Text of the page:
… Oh yeah, there’s also a plot in here too! The writing is honestly where my expectations for Paranormal Activity were the most middling, just because I figured this would be a standard haunted house plot that’s probably just executed well. But while that’s mostly the case, I was still very pleasantly surprised by how effective the story ended up being. In short, Micah is almost the villain of the entire movie because of how transparently selfish his desire to film everything and capture evidence is. You could argue how unrealistic it is for him to film as much as he does, but that plays into his character because he clearly wants to be the big hero who tackles this problem himself.

Even when Katie insists that he ease up and just let her live with her haunting, her wishes are left unfulfilled, adding to her stress. It’s stated early on that demons supposedly feed off of negative energy to get stronger, which means Micah’s persistence and increasingly bitter spats with Katie over the issue are likely making the demon even stronger. It’s almost like Katie’s haunting is an extension of the dysfunctional relationship that’s smothering her until all of her agency is gone.

Katie’s performance as Katie is wince-inducingly pained, growing more urgent and explosive yet also defeated and hopeless as the film goes on. Micah’s also great as Micah. (Okay, seriously, could ten seconds not be spent coming up with different names?) His early enthusiasm for what he’s doing slowly gives way to his more audible blind motivation to prove himself. He’s someone you want to still be on board with, especially since it’s clear he does truly love and care for Katie. But he just keeps insisting on being both of their worst enemies. Both actors nail the earlier conversations that feel realistically casual, and then slide perfectly into the still-realistic explosions of screams and insults that come later. Nothing in Paranormal Activity ever feels like it’s coming from a movie.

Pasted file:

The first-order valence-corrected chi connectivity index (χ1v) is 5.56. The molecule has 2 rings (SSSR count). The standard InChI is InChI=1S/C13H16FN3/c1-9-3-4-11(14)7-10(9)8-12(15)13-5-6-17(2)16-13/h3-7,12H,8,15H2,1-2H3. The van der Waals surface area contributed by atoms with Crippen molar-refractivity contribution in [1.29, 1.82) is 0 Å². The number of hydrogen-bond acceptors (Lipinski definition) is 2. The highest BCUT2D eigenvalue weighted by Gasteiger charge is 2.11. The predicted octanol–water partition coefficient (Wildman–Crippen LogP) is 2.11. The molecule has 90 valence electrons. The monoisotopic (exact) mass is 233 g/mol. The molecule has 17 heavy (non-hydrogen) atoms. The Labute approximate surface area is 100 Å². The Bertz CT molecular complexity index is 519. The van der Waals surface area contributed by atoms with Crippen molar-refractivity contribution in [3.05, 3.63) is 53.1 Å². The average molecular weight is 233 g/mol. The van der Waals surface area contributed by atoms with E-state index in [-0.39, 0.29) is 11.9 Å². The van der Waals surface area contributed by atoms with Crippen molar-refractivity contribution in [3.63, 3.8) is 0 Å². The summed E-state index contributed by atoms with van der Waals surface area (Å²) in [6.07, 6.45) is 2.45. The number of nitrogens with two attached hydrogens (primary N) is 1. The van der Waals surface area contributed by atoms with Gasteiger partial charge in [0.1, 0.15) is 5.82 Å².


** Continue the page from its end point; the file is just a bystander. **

Is it improbable just how committed to saving the day Micah is? Maybe. Should someone else have caught on to what’s happening and stepped in? I guess. But the commitment to every beat and my own desire to give into the illusion was all the fuel my suspension of disbelief needed. I’ve gone from being mildly curious about the Paranormal Activity franchise to now hoping to catch all of them. Even if I’m sure they’ll decline in quality, I feel like a fool to have let this one go unwatched for as long as I have, so I don’t plan on sleeping on this franchise again.

I wanted to talk about Paranormal Activity because I feel like its reputation is that of a fad. It was hugely popular in its time and got a slew of other found footage films going in its wake, but I don’t think it’s held with as much reverence today as I’m holding it in now. If you’re like me and have passed on it for any of those reasons, I think it’s obvious how much I recommend you change that. I’m absolutely not going to promise that you’ll have the same shell-shocked reaction as me, but I can’t be the only one to find it this scary. It was the perfect new Halloween movie for me to put on, and it gave me an experience I’m never going to forget.

Watch on Apple TV

Paranormal Activity is now available to watch on digital and on demand.